submitted by Tom Linehan [Email address: tlinehan #AT# - replace #AT# with @ ]

I sat down with First Lieutenant Alex Hooper in mid-December, two weeks
after he returned from Iraq. His parents, Mike and Vera Hooper live in
Allandale where Alex grew up. He went to Gullett, and to high school at
St. Michaels. He graduated from West Point in 2005. Alex is 25 and
single. He is a First Lieutenant with the third battalion, eighth
cavalry regiment at Ft. Hood. What follows is an interview I conducted
with Lt. Hooper to learn firsthand what it’s like to be stationed in
Iraq. Alex is a very fit and bright individual. He has a good sense of
humor but also impressed me as being confident in his role as an
officer in the army. I read about the Iraq war in the newspaper
everyday and listen to it on the news but Alex is the first person I’ve
talked to who has been deployed to Iraq who could talk about it from a
soldier’s perspective.

Q – You just returned from Iraq after a 14 month tour of duty, where were you stationed?

Lt. Hooper – I was stationed in the Salah ad-Din province in central
Iraq. It’s about 30 miles north of Baghdad. One of the more well known
cities in the province is Samarra City. I lead a platoon of 32.

Q – What was your mission in Iraq?

Lt. Hooper – Our mission in general was to provide a safe and secure
environment for Iraqis in the region. My platoon’s responsibility was
to secure the area I was assigned. It’s kind of like being a cop in a
really bad ghetto. I would gather as much intelligence on who the
troublemakers were – the movers and shakers committing the terrorist
acts? The terrorists in Iraq didn’t just attack Americans, they
terrorized the people. The objective of al-Qaeda in Iraq is to create

A lot of the insurgents started putting down their weapons by the
end of my tour. They started reconciling with us and fighting al-Qaeda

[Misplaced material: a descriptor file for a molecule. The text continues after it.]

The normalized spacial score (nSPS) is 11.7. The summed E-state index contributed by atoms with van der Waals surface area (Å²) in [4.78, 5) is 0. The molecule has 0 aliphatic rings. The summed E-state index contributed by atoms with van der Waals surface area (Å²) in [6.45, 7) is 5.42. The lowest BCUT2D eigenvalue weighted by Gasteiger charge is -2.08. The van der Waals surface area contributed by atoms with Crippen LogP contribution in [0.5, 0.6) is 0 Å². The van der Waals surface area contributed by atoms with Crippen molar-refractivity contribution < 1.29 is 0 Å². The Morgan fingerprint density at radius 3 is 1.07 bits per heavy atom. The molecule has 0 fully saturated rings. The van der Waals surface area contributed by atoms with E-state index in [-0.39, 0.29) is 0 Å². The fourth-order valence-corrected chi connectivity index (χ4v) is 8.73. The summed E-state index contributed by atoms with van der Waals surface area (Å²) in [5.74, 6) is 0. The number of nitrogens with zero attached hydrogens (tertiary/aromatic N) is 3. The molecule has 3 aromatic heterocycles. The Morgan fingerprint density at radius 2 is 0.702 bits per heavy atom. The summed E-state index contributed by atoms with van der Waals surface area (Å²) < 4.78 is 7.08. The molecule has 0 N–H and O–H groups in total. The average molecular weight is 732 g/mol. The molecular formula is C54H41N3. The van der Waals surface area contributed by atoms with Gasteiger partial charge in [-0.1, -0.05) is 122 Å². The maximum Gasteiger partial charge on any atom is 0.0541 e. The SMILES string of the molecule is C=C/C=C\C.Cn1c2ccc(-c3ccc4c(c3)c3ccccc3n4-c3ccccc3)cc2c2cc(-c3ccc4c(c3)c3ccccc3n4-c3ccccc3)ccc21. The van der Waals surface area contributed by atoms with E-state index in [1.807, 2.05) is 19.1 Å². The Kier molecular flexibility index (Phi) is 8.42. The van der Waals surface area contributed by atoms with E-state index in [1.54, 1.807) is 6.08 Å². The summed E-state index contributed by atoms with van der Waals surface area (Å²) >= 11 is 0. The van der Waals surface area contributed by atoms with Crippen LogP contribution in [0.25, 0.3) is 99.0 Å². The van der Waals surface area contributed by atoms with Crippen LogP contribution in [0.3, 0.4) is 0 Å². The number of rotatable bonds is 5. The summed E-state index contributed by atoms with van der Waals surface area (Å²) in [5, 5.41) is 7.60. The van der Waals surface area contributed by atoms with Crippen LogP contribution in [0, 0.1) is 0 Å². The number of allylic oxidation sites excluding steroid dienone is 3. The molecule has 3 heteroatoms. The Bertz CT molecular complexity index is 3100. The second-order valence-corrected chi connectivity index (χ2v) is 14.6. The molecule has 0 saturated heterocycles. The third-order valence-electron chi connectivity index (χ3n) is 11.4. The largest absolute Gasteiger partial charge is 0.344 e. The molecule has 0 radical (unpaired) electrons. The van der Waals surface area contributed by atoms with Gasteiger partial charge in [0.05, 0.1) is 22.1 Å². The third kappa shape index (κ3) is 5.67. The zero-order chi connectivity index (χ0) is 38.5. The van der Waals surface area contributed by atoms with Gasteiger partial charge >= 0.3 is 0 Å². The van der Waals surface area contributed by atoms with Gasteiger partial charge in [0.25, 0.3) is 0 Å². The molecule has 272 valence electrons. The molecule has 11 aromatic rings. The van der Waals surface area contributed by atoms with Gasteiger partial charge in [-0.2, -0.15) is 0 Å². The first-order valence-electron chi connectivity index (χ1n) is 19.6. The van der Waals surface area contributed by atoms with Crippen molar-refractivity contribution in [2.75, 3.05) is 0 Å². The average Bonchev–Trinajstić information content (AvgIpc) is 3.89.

alongside us.

A side mission was to work with the Iraqi army company in the
sector. It was necessary to get them involved in the fight. When I took
over they were the most corrupt and worst Iraqi company. They weren’t
trusted. The last 2 commanders were detained for terrorist activities.
It was a big undertaking. I was blessed with the right personnel and
with the right attitude and right team. That’s what I’m most proud of,
getting this Iraqi Company to work with us. 

When we first got there the Iraqi platoon wouldn’t even go out on
patrol with us. By the end they were planning the mission, gathering
the intelligence and only asking us for support. They took over and
took ownership of the land. They got a lot of support of the people.
People started going to them with intelligence on the bad guys. People
started feeling safe when they were around.

Q- What kind of timeframe are you referring to with regard to this turnaround?

Lt. Hooper – It took every single day of all 14 months I was there.
It was slow and sure. It’s like a new teacher taking over a class or a
coach taking on a new team. You have to build a rapport with them. You
have to share suffering with them. If they were out pulling security in
the cold you had to be with them. Slowly but surely their attitudes

Q –How big an area was your platoon responsible for?

Lt. Hooper – It was probably about a 20×20 KM area. I had 32
soldiers assigned to my platoon. It was a large area and that’s why we
really leaned on the Iraqi soldiers. Sometimes it would just be me and
three or four other guys with a platoon of 20-25 Iraqi soldiers.

Q – What kind of impact did the surge have?

Lt. Hooper – The surge was concentrated in two areas: Baghdad and up
north in the Baqubah area. Actually, the surge pushed the bad guys into
our area. Our battalion was successful in finding and bringing the bad
guys out and gathering intelligence to figure out who the main players
were. We sought them out and were able to neutralize the threat.

Q – Was everybody in your platoon new to Iraq?

Lt. Hooper – No, we had a number of returning veterans who had
experience in other parts of Iraq. I had a lot of experienced vets.

Q – What was the day-to-day routine for your platoon?

Lt. Hooper – It depends on the tempo. You go in cycles. When we
first arrived there we went 8 hours on and 16 hours off. That’s 8 hours
on patrol outside the wire, 16 hours inside the wire sleeping, fixing
your vehicles, eating, trying to unwind as best you can before you have
to go out again.

There’s really nothing typical about it. You go out on patrol to do
what you have to do. Every day you wake up and you have a purpose. You